18. 18. Traditions Buddhism <ul><li>use a lunar calendar </li></ul><ul><li>new year depends on your country of origin </li></ul><ul><li>celebrate new years for 3 days straight from the first full moon in April. </li></ul><ul><li>In other countries such as china, Buddhist celebrate late January or early February. </li></ul><ul><li>Buddhist celebrate festivals by early morning going to local temples and offering food to monks and listen to a Dharma talk. </li></ul><ul><li>In the afternoon, they will distribute food to the poor. </li></ul><ul><li>The days ends with the evening chanting of the buddhas teachings and meditation. </li></ul><ul><li>Vesak (Buddha Day)- is the most important day in Buddhism. It is the celebration of buddas birthday and death. It happens on the first full moon day in May. </li></ul><ul><li>  </li></ul>
  19. 19. Tradition Cont’d <ul><li>Buddhist Nursing Traditions </li></ul><ul><li>Tibetan Buddhist Medicine: </li></ul><ul><li>A combination of logical healing practices, spiritual methods, and mystical practice. End of life : Because Buddhists believe the mind must be as alert as possible at the time of death, many may decline pain medication or limit its use </li></ul>Buddhism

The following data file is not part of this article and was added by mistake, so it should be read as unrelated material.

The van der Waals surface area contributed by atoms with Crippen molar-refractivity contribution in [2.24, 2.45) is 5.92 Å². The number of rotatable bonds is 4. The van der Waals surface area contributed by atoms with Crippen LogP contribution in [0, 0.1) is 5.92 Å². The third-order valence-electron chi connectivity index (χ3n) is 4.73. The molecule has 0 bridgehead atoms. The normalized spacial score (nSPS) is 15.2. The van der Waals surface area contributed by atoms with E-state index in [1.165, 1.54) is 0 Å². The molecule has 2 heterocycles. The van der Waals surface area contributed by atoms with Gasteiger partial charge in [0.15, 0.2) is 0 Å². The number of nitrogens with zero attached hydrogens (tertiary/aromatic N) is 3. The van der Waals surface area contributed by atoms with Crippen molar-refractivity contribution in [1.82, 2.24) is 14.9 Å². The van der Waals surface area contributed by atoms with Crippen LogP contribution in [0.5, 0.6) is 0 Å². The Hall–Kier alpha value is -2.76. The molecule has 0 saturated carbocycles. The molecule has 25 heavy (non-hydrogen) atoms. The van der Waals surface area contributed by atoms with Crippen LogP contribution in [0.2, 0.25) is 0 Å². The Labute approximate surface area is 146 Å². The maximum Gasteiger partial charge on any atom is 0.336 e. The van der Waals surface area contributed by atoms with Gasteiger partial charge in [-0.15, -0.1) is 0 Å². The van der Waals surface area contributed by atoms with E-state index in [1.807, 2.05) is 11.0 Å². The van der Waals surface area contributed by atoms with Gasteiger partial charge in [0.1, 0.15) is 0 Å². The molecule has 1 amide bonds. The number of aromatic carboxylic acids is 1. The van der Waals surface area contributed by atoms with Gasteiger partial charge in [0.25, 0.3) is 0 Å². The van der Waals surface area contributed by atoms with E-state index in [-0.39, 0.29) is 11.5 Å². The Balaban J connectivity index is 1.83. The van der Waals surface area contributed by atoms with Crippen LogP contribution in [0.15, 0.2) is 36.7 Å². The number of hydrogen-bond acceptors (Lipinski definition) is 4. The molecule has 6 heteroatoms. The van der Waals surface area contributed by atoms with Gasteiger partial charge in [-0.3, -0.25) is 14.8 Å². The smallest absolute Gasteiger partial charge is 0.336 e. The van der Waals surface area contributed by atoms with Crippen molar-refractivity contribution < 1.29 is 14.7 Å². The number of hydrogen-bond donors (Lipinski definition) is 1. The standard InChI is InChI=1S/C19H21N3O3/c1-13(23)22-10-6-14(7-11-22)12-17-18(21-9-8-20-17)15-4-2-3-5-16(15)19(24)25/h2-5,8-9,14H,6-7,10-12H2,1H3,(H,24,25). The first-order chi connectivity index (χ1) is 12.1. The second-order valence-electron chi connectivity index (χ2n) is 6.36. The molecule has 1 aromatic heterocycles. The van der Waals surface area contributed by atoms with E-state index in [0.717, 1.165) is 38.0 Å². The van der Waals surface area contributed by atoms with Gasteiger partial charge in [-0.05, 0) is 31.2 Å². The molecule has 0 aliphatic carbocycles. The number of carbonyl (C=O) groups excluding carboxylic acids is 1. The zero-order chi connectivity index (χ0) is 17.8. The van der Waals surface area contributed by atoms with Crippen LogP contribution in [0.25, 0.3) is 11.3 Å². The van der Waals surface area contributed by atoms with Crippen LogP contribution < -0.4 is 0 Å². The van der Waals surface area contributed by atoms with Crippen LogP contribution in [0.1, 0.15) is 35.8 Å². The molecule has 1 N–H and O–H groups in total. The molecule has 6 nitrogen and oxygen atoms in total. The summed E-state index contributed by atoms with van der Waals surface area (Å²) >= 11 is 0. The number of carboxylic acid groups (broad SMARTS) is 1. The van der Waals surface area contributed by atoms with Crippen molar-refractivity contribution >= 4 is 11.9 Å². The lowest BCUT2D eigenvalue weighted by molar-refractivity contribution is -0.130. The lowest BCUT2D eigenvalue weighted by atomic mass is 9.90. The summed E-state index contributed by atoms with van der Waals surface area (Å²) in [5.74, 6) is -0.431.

20. 20. Buddhist Ethics: Cloning <ul><li>National Bioethics Advisory Commission (NBAC) prepared a report on the ethical implications of cloning humans </li></ul><ul><li>Report focused mainly on Islamic, Judaic, and Christian perspectives on cloning </li></ul><ul><li>“ created, dependant on God, and finite” </li></ul><ul><li>“ Religious concerns focus mainly on how such persons created through cloning will inevitably or possibly be treated, rather than whether such persons are actually unique creatures in God’s image </li></ul>Buddhism